TCEQ Scientist Says the Smog Is Fine Because Texans Stay Indoors

Keep Houston Press Free
I Support
  • Local
  • Community
  • Journalism
  • logo

Support the independent voice of Houston and help keep the future of Houston Press free.

The Texas Commission on Environmental Quality has never exactly been on point when it comes to, you know, protecting the environment (this is Texas after all, land where the only good environmental regulation is a nonexistent one) but the state agency came out with a doozy this week.

See, the federal Environmental Protection Agency is considering changing the regulations governing the acceptable limit of smog (more politely known as Ozone) after a panel of scientists reviewed the current standards of 75 parts per billion and decided unanimously that the standard was too high. The EPA subsequently issued a mandate that will lower ozone air quality regulations to 60 parts per billion which will likely put a whole bunch of Texas cities into non-attainment, according to TCEQ toxicologist Dr. Michael Honeycutt.

Honeycutt, the top toxicologist in the state, is the one leading the charge against making any changes at all to air quality standards. He and a bunch of TCEQ scientists have followed in the footsteps of Republicans in Texas and across the country in vowing to oppose EPA air quality changes until the end of time.

First and foremost, according to Honeycutt, it will cost a whole bunch of money to get Texas air pollution rates down to the new lower regulatory levels. Besides, he explained in an article posted on the TCEQ website, smog is only a problem if you go outside. Specifically:

"Ozone is an outdoor air pollutant, because systems such as air conditioning remove it from indoor air. Since most people spend more than 90 percent of their time indoors, we (and the people in the epidemiology studies used to justify lowering the standard) are rarely exposed to significant levels of ozone."

So presumably if we all stop leaving our air conditioned sanctuaries, and promise to only take shallow breaths when we do, we should be just fine.

He goes on to argue that the EPA is fudging their numbers, burying predictions that smog-related deaths will actually increase immediately after the stricter regulations go into place (the immediate aftermath of ozone reduction also reduces the pollutant nitrogen oxide which, oddly enough, counteracts ozone, according to the Texas Tribune.) Houston is one of the cities modeled in the EPA study -- the only Texas city in the study, in fact -- and Honeycutt points out there will actually be an increase by about a dozen deaths right after the regulations are put into place in Houston alone. According to Honeycutt and company, proposed regulations are just an attempt to get all political with environmental policy.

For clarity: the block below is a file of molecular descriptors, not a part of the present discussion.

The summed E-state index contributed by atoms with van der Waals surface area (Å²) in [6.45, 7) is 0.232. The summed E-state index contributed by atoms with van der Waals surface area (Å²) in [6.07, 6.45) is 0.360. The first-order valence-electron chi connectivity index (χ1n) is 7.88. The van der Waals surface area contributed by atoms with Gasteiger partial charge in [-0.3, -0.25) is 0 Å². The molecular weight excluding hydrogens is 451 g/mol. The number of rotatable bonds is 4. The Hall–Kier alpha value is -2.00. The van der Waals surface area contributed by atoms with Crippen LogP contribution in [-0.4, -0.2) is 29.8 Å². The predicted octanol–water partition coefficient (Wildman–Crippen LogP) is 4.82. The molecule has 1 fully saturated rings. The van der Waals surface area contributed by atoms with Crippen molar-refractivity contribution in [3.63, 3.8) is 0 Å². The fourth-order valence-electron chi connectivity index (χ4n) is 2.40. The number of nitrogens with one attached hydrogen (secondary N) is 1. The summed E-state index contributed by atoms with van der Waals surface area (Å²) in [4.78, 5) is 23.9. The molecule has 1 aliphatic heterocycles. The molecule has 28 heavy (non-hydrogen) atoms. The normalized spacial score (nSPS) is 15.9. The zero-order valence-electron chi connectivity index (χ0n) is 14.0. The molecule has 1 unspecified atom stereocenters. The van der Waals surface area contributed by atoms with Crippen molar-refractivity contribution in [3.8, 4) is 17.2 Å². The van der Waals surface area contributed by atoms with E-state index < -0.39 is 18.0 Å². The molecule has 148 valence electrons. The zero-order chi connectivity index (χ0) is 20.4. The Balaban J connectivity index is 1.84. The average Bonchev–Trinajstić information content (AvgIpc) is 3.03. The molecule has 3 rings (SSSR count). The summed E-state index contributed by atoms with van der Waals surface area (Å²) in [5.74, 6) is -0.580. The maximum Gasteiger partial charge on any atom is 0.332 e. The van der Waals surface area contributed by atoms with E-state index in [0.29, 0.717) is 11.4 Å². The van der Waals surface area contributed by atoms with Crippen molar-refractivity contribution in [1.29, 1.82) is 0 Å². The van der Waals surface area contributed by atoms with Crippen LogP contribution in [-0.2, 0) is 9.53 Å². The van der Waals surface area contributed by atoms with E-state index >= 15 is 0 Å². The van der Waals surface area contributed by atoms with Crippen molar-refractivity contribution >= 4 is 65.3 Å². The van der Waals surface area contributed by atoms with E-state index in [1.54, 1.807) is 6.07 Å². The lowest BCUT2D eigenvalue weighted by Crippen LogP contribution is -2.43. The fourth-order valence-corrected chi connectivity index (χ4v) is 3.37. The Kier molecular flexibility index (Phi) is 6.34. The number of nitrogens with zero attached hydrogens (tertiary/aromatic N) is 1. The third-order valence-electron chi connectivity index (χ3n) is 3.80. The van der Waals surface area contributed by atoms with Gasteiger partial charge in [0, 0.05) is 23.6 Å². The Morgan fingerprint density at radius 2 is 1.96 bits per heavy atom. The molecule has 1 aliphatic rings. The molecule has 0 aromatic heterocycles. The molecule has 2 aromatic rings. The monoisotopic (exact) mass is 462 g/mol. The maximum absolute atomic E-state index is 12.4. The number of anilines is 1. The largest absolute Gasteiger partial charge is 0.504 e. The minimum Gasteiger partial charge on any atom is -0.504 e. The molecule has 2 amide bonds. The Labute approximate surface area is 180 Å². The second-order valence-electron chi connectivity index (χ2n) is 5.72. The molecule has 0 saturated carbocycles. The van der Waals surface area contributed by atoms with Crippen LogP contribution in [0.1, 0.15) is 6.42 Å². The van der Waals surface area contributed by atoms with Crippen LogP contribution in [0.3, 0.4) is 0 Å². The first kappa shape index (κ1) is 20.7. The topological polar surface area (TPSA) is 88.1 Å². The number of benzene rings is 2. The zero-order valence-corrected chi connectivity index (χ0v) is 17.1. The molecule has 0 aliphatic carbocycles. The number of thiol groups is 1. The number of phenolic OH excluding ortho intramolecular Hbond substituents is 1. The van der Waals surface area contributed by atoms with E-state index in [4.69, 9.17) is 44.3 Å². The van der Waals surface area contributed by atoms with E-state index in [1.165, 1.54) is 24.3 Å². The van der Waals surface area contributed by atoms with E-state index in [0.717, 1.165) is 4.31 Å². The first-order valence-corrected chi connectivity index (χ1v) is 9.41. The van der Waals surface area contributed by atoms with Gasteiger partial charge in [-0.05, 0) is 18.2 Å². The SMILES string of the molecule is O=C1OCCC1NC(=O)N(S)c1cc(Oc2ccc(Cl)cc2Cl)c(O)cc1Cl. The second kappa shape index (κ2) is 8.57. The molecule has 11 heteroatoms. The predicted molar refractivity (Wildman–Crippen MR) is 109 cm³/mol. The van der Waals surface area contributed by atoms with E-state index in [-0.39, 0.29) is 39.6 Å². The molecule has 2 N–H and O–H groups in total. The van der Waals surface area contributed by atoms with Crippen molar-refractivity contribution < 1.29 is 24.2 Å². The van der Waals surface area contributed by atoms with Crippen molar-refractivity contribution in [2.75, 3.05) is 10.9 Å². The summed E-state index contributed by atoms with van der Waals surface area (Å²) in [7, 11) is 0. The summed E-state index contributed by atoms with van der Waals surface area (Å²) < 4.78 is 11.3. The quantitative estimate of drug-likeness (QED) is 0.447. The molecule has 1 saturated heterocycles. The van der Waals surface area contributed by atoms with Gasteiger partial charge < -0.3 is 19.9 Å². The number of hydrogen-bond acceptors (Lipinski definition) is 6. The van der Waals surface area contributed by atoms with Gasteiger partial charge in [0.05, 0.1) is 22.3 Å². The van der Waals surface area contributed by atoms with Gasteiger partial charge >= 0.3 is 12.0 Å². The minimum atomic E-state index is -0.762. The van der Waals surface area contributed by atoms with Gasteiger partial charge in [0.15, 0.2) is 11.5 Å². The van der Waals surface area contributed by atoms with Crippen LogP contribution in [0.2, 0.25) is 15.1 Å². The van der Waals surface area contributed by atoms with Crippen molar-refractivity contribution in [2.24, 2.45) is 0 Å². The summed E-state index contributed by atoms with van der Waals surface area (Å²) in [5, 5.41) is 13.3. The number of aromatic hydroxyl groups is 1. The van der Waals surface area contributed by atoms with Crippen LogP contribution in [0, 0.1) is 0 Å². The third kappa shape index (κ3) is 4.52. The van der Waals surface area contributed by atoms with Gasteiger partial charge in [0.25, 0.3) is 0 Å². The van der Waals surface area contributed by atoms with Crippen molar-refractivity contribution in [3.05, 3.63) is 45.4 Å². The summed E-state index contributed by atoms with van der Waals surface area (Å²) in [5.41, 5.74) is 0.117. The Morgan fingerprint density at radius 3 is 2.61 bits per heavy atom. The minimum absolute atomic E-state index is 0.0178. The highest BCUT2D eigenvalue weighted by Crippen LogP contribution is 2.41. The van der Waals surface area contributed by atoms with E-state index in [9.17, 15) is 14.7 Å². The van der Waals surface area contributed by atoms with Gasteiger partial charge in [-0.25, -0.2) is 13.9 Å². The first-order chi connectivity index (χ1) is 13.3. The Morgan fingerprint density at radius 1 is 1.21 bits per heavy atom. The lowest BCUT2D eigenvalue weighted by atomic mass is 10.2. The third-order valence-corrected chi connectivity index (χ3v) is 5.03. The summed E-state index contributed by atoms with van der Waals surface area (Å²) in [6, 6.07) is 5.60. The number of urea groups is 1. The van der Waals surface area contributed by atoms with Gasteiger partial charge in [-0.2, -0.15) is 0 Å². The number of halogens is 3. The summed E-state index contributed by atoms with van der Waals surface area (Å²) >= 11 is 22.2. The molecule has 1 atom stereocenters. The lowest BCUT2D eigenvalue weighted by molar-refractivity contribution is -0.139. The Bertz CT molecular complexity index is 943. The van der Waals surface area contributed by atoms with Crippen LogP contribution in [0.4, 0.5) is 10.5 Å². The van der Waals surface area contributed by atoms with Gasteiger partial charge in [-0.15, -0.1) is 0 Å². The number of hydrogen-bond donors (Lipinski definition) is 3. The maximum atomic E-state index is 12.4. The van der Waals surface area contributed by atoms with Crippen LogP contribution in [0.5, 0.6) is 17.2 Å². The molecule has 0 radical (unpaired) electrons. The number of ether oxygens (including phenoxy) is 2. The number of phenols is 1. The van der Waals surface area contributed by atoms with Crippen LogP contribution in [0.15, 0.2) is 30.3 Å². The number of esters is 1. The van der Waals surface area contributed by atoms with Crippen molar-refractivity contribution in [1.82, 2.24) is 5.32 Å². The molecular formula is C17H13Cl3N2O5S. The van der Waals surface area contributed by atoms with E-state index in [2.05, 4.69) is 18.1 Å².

"I'm often asked, wouldn't it be easier to just accept what the EPA does? Isn't it a lot of trouble to try to affect the direction of the EPA's 16,000 employees and $8 billion budget? Yes, of course that would be easier, but it wouldn't be the right thing to do.

Environmental regulations should be based on sound science. If they are not, then it opens the door for regulations that are based on politics, or on other reasons that do not benefit the public. "

Says the guy with the agency who infamously went into a scientific article on Galveston Bay and deleted references to climate change, the human impact on environment and rising sea levels, according to the Texas Observer. John Anderson, the Maurice Ewing professor of oceanography at Rice University, author of the article, got so frustrated he actually publicly accused the state agency of doing this and being motivated by politics instead of science.

Honeycutt's solution to this whole smog problem is to keep things as they are. He thinks that staying inside will keep everyone safe enough, and, considering how expensive cutting back on smog would be, we all should just settle down and accept that wisdom. After all, it comes from the elaborate interpretive dance that is "science" as conveyed by the TCEQ. Sans politics, of course.

Keep the Houston Press Free... Since we started the Houston Press, it has been defined as the free, independent voice of Houston, and we would like to keep it that way. Offering our readers free access to incisive coverage of local news, food and culture. Producing stories on everything from political scandals to the hottest new bands, with gutsy reporting, stylish writing, and staffers who've won everything from the Society of Professional Journalists' Sigma Delta Chi feature-writing award to the Casey Medal for Meritorious Journalism. But with local journalism's existence under siege and advertising revenue setbacks having a larger impact, it is important now more than ever for us to rally support behind funding our local journalism. You can help by participating in our "I Support" membership program, allowing us to keep covering Houston with no paywalls.

We use cookies to collect and analyze information on site performance and usage, and to enhance and customize content and advertisements. By clicking 'X' or continuing to use the site, you agree to allow cookies to be placed. To find out more, visit our cookies policy and our privacy policy.


Join the Press community and help support independent local journalism in Houston.


Join the Press community and help support independent local journalism in Houston.